Pope St. Clement, disciple of St. Peter and St. Paul, is mentioned in Philippians 4:3, "I ask you also, true yokefellow, help these women, for they have labored side by side with me in the gospel together with Clement and the rest of my fellow workers, whose names are in the book of life." He was consecrated a bishop by St. Peter and is listed as the 3rd or 4th pope (depending on listing). He is considered to be the first Apostolic Father of the Church. According to the Catholic Encyclopedia, Clementines in the name given to the curious religious romance which has come down to us in two forms composed by Pope St. Clement I. The Greek form is preserved only in two Manuscripts and consists of twenty books of homilies. Pope St. Clement was exiled to the Crimea and was martyred in the persecutions of Trajan around 100 AD, being thrown from a ship with an anchor around his neck. He is depicted in papal robes and his primary symbol is the anchor. Among his many patronages are sailors and blacksmiths.
St. Clement's Day was a big celebration in many places, with metal workers and blacksmiths getting the day off. There are many traditions associated with it, including "clementing" or "clemening" - a custom of children going door to door asking for apples or other treats in exchange for singing.
When I learned in my reading about his writings being referred to as Clementine literature, the tasty little citrus fruits immediately came to mind as a great connection to this papal saint. It is perfect timing as the clementine cuties are just starting to become abundant in the stores - this is the beginning of their peak season - right as we celebrate St. Clement's feast!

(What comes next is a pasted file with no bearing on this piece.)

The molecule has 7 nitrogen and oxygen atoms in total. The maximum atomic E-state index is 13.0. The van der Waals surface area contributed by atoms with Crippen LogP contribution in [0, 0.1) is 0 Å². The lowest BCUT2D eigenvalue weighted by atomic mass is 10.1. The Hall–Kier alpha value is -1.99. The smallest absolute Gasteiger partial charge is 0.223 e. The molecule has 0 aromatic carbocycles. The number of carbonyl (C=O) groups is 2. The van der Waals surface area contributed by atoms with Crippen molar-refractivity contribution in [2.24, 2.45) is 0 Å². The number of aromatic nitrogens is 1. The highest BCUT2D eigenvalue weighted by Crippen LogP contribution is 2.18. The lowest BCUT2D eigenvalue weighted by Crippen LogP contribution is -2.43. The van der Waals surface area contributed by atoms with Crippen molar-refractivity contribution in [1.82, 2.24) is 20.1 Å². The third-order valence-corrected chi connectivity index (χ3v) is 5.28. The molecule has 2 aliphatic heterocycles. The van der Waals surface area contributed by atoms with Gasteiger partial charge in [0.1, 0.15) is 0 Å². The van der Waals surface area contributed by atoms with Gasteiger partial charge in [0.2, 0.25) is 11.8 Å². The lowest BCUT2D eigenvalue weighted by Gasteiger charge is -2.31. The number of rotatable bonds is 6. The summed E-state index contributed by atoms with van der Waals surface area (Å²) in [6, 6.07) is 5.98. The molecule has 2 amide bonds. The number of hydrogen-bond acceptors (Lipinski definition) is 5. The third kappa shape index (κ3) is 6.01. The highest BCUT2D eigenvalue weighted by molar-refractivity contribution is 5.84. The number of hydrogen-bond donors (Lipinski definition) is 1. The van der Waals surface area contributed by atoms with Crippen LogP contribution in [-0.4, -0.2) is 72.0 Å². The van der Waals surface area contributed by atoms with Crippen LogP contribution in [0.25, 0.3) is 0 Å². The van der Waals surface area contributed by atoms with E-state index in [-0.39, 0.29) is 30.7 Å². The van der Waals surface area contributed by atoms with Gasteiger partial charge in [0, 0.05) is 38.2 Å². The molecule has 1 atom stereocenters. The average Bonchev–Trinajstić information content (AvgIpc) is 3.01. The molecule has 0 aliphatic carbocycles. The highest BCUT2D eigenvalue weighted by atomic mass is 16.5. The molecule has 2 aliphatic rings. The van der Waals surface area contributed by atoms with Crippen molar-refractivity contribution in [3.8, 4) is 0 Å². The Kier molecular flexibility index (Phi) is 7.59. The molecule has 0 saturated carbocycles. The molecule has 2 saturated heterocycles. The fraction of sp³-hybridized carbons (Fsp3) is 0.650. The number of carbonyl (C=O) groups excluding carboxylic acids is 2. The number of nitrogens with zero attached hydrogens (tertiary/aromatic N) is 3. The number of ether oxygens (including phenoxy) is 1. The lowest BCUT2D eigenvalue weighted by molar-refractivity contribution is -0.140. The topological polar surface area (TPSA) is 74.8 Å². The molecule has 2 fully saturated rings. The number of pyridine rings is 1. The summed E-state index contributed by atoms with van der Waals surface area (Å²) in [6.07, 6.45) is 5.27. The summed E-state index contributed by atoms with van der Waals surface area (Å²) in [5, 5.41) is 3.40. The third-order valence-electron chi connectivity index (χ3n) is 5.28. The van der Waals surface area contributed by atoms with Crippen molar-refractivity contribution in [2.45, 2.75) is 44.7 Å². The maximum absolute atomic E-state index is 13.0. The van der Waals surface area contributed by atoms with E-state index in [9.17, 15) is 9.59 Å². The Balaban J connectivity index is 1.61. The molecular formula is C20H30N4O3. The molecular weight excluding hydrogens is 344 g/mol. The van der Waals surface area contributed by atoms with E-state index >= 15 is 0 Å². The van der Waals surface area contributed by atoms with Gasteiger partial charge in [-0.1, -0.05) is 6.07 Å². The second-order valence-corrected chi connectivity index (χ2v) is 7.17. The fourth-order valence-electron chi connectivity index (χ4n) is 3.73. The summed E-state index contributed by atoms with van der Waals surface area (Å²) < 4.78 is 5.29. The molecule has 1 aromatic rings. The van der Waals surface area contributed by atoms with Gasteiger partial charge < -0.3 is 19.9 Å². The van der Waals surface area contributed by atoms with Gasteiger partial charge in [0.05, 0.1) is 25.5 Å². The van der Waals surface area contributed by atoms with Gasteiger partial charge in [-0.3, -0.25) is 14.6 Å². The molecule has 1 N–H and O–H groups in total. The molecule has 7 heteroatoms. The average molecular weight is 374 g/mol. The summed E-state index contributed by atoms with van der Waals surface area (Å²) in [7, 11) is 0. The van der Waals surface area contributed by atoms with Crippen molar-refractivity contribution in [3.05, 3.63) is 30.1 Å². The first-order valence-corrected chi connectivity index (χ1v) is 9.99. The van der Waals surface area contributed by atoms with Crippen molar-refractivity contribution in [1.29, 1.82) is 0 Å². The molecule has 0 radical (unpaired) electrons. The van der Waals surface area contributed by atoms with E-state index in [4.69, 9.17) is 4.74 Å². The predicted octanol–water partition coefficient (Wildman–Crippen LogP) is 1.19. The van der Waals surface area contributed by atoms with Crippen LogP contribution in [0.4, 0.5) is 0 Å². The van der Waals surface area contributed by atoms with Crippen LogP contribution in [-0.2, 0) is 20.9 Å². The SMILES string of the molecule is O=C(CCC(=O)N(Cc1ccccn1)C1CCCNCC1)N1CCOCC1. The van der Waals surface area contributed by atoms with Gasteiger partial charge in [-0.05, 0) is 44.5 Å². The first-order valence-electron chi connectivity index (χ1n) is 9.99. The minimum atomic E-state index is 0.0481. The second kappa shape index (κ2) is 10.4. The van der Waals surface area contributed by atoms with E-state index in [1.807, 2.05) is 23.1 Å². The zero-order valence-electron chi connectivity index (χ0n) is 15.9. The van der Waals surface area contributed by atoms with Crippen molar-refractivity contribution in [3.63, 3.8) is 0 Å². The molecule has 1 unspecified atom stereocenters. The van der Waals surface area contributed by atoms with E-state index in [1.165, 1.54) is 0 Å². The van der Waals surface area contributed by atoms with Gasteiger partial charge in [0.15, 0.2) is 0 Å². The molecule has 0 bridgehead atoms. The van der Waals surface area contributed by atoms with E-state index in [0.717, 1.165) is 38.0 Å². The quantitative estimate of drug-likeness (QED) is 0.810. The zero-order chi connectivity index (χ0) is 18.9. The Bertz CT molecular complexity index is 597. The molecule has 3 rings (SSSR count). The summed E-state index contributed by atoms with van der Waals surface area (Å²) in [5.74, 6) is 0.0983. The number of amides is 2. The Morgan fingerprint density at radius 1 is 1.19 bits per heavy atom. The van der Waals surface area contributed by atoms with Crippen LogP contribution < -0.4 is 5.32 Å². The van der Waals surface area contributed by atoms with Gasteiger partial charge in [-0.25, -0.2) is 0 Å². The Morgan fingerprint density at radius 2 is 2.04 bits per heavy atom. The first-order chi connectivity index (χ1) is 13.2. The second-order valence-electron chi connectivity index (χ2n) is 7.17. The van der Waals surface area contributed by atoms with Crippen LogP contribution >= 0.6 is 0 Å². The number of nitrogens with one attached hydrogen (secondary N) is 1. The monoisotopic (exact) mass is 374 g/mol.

Here is a snack idea to make to celebrate his November 23 feast day. The recipe comes from The Food Network blog (contributor Dana Angelo White). It is a tasty, unique blend of sweet and salty, and I have always loved the combination of citrus and chocolate. In addition to the clementine name similarity, the use of the sea salt recalls his connection to the sea, place of his martyrdom and receding sea miracle associated with that. They are so pretty, too. It is a simple snack to prepare so great for a busy day when you want to celebrate the feast but don't have a lot of time. And so easy to make that it is a good cooking with kids project.
2 ounces dark chocolate, shaved
fleur de sel (sea salt)
~amounts can be adjusted as desired
Peel clementines and separate into sections. Melt chocolate in microwave (or in double boiler). Dip each wedge in chocolate. Set on wax or parchment paper. Sprinkle chocolate with pinch of sea salt flakes while chocolate still soft. Let set to cool and solidify chocolate. Serve when set. Can be placed in the refrigerator to speed the setting of chocolate.
Pope St. Clement, Pray for us!
[NOTE: This year November 23 falls on a Sunday, which also happens to be the Solemnity of Christ the King, so a major feast which takes precedence. St. Clement could also be recognized in your domestic church or you may opt to celebrate him on a different day this weekend. One other idea I had was that these citrusy chocolate nuggets look a little like succulent jewels - fitting for a royalty - the King of the Universe. ] Pin It